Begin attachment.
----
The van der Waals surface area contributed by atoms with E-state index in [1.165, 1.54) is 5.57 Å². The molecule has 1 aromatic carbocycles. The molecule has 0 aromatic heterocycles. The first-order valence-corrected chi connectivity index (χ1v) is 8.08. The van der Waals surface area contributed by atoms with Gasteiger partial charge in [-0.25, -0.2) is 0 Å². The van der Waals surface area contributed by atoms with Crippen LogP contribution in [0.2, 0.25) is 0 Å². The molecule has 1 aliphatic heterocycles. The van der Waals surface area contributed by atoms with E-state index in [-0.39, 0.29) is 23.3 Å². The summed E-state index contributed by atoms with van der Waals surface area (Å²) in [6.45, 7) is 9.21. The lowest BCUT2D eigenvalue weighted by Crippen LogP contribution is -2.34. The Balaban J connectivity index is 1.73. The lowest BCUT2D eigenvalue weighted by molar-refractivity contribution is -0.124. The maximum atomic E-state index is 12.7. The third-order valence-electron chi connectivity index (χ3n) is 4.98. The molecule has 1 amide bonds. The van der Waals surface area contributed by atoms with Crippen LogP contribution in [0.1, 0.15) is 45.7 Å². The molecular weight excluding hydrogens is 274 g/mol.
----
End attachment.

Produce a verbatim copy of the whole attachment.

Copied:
The van der Waals surface area contributed by atoms with E-state index in [1.165, 1.54) is 5.57 Å². The molecule has 1 aromatic carbocycles. The molecule has 0 aromatic heterocycles. The first-order valence-corrected chi connectivity index (χ1v) is 8.08. The van der Waals surface area contributed by atoms with Gasteiger partial charge in [-0.25, -0.2) is 0 Å². The van der Waals surface area contributed by atoms with Crippen LogP contribution in [0.2, 0.25) is 0 Å². The molecule has 1 aliphatic heterocycles. The van der Waals surface area contributed by atoms with E-state index in [-0.39, 0.29) is 23.3 Å². The summed E-state index contributed by atoms with van der Waals surface area (Å²) in [6.45, 7) is 9.21. The lowest BCUT2D eigenvalue weighted by Crippen LogP contribution is -2.34. The Balaban J connectivity index is 1.73. The lowest BCUT2D eigenvalue weighted by molar-refractivity contribution is -0.124. The maximum atomic E-state index is 12.7. The third-order valence-electron chi connectivity index (χ3n) is 4.98. The molecule has 1 amide bonds. The van der Waals surface area contributed by atoms with Crippen LogP contribution in [0.1, 0.15) is 45.7 Å². The molecular weight excluding hydrogens is 274 g/mol.